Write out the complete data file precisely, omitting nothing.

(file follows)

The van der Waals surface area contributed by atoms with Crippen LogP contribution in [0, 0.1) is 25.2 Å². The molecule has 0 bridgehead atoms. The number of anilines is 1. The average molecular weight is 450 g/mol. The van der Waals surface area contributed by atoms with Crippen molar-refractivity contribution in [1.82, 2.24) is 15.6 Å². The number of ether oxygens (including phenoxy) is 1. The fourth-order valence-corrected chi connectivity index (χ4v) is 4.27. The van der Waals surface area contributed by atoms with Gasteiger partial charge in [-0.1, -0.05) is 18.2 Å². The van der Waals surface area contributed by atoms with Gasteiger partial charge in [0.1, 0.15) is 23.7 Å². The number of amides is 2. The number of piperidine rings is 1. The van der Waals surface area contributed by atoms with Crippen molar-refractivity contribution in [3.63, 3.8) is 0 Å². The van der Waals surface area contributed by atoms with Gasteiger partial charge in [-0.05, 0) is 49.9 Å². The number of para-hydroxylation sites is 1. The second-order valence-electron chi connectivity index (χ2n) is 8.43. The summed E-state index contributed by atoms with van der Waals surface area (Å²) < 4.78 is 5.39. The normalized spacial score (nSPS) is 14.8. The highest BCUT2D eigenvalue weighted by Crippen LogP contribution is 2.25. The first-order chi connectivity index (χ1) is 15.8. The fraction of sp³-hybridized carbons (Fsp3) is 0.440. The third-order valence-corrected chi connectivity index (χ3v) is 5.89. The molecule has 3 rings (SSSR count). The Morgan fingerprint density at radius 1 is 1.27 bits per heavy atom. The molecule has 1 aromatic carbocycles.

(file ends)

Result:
The van der Waals surface area contributed by atoms with Crippen LogP contribution in [0, 0.1) is 25.2 Å². The molecule has 0 bridgehead atoms. The number of anilines is 1. The average molecular weight is 450 g/mol. The van der Waals surface area contributed by atoms with Crippen molar-refractivity contribution in [1.82, 2.24) is 15.6 Å². The number of ether oxygens (including phenoxy) is 1. The fourth-order valence-corrected chi connectivity index (χ4v) is 4.27. The van der Waals surface area contributed by atoms with Gasteiger partial charge in [-0.1, -0.05) is 18.2 Å². The van der Waals surface area contributed by atoms with Gasteiger partial charge in [0.1, 0.15) is 23.7 Å². The number of amides is 2. The number of piperidine rings is 1. The van der Waals surface area contributed by atoms with Crippen molar-refractivity contribution in [3.63, 3.8) is 0 Å². The van der Waals surface area contributed by atoms with Gasteiger partial charge in [-0.05, 0) is 49.9 Å². The number of para-hydroxylation sites is 1. The second-order valence-electron chi connectivity index (χ2n) is 8.43. The summed E-state index contributed by atoms with van der Waals surface area (Å²) < 4.78 is 5.39. The normalized spacial score (nSPS) is 14.8. The highest BCUT2D eigenvalue weighted by Crippen LogP contribution is 2.25. The first-order chi connectivity index (χ1) is 15.8. The fraction of sp³-hybridized carbons (Fsp3) is 0.440. The third-order valence-corrected chi connectivity index (χ3v) is 5.89. The molecule has 3 rings (SSSR count). The Morgan fingerprint density at radius 1 is 1.27 bits per heavy atom. The molecule has 1 aromatic carbocycles.